Dell Med launches new music project offering free concerts at hospital

Sonali Menon, News Reporter

Dell Medical School launched a new music program Feb. 28 that will feature concerts in the hospital for patients and employees.

All members of the Dell Medical community are able to join the Red River Ensemble, which includes faculty, graduate students and clinicians, said Mark Bernat, the music services manager. The ensemble will feature 25 to 30 members and is currently seeking volunteers who play either string or wind instruments. The program seeks to offer a sense of community and networking opportunities for these Dell Medical employees and students, said Amy Lee, a neuroscience professor and cellist.

“It’s really helpful because this allows them a chance to participate in a group and perform music that is, in many ways, a really great creative outlet for people who are under a lot of stress in their professions,” Lee said. “A lot of people in the sciences and other fields play musical instruments, and there are not too many opportunities for everyone to play music together.”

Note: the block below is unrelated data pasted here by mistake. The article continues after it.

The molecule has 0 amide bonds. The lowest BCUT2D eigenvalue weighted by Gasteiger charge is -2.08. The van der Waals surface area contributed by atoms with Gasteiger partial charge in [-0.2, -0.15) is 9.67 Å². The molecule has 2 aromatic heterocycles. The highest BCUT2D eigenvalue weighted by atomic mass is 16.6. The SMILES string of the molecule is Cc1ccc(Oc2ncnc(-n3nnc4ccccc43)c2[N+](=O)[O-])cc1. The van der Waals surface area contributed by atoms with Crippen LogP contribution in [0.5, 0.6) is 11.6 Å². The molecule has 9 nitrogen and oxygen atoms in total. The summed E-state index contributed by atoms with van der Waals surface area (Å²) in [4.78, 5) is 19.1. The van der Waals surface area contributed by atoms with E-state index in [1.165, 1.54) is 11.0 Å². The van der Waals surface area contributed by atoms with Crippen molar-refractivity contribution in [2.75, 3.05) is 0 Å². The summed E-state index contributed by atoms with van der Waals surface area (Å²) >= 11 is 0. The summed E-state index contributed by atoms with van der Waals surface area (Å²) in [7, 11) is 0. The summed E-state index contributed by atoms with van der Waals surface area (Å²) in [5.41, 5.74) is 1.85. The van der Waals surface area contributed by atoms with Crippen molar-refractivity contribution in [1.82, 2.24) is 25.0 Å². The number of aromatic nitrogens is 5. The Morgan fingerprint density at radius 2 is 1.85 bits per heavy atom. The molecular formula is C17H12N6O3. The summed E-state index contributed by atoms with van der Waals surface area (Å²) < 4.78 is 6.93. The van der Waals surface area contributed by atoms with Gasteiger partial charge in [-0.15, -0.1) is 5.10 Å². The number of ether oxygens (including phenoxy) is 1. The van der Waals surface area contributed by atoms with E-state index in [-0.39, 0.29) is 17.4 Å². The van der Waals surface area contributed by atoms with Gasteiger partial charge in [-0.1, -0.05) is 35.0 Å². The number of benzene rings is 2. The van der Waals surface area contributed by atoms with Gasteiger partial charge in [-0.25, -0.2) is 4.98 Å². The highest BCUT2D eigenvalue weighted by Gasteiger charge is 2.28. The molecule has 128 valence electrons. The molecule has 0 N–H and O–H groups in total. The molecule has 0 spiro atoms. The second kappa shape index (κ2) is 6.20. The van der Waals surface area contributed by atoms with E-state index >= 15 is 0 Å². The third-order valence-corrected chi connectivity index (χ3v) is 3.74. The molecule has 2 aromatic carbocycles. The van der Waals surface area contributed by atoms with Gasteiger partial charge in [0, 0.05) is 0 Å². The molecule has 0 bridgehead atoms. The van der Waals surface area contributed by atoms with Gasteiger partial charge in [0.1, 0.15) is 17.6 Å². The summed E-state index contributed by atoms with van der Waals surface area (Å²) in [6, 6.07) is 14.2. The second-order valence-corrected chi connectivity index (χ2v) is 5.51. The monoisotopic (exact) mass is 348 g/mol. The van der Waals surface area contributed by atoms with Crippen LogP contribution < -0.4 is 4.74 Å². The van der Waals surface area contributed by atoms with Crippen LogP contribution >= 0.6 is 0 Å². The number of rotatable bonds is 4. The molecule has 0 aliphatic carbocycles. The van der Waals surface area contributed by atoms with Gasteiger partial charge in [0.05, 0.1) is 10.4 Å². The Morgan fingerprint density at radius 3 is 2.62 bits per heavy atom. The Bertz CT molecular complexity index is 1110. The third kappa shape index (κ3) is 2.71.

The ensemble is projected to start in the next few weeks. Bernat said he plans to hold rehearsals once a week and performances at the Dell Seton Medical Center at UT once to twice a month that will be free to view in an effort to give members the opportunity to perform while also not obstructing their busy schedules. The first concert is scheduled to be in May.

The ensemble plans to perform on the ground floor atrium of the hospital, but there are hopes to expand to other floors, Bernat said.
Derek Yan, a third-year medical student and violinist, said he is glad this program is beginning because being a medical student doesn’t give him a lot of time to play music.

“Coming from the medical side, I’ve gone through rotations now and have seen how much suffering goes on in the hospital, and how much there is a need for some things that medicine can’t treat or fix,” Yan said.

Bernat was part of a similar program at the University of Iowa, and he said families of patients told him that his music gave them relief while they waited. While this program is not associated with music therapy, studies show that music can have a positive effect on patients’ recovery by stimulating their brains and lifting their moods.

“That’s what it’s all about. Because music turns out to be the greatest healer of all, it’s probably better than painkillers,” Bernat said. “For some people, it’s a lifesaver.”